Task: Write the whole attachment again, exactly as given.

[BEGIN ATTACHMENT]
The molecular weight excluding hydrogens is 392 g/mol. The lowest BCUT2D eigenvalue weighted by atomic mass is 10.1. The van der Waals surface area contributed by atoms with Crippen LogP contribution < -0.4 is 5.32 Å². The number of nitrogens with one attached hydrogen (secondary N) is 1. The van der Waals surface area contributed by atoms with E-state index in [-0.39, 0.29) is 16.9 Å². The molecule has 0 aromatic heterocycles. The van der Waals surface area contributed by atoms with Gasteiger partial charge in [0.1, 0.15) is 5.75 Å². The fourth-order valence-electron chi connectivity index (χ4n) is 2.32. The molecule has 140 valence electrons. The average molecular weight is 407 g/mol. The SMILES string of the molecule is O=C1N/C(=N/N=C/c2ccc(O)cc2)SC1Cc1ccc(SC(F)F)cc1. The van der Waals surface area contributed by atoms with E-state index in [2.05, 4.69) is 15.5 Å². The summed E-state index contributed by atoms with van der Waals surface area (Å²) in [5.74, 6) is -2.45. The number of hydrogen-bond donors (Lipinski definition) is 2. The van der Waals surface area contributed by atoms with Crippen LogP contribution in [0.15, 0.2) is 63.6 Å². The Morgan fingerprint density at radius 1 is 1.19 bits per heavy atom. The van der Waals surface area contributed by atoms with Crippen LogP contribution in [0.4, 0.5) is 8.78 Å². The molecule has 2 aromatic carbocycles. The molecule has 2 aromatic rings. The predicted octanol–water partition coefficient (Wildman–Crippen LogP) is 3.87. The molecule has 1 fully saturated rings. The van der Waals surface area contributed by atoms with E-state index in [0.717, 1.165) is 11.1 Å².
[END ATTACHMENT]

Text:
The molecular weight excluding hydrogens is 392 g/mol. The lowest BCUT2D eigenvalue weighted by atomic mass is 10.1. The van der Waals surface area contributed by atoms with Crippen LogP contribution < -0.4 is 5.32 Å². The number of nitrogens with one attached hydrogen (secondary N) is 1. The van der Waals surface area contributed by atoms with E-state index in [-0.39, 0.29) is 16.9 Å². The molecule has 0 aromatic heterocycles. The van der Waals surface area contributed by atoms with Gasteiger partial charge in [0.1, 0.15) is 5.75 Å². The fourth-order valence-electron chi connectivity index (χ4n) is 2.32. The molecule has 140 valence electrons. The average molecular weight is 407 g/mol. The SMILES string of the molecule is O=C1N/C(=N/N=C/c2ccc(O)cc2)SC1Cc1ccc(SC(F)F)cc1. The van der Waals surface area contributed by atoms with E-state index in [2.05, 4.69) is 15.5 Å². The summed E-state index contributed by atoms with van der Waals surface area (Å²) in [5.74, 6) is -2.45. The number of hydrogen-bond donors (Lipinski definition) is 2. The van der Waals surface area contributed by atoms with Crippen LogP contribution in [0.15, 0.2) is 63.6 Å². The Morgan fingerprint density at radius 1 is 1.19 bits per heavy atom. The van der Waals surface area contributed by atoms with Crippen LogP contribution in [0.4, 0.5) is 8.78 Å². The molecule has 2 aromatic carbocycles. The molecule has 2 aromatic rings. The predicted octanol–water partition coefficient (Wildman–Crippen LogP) is 3.87. The molecule has 1 fully saturated rings. The van der Waals surface area contributed by atoms with E-state index in [0.717, 1.165) is 11.1 Å².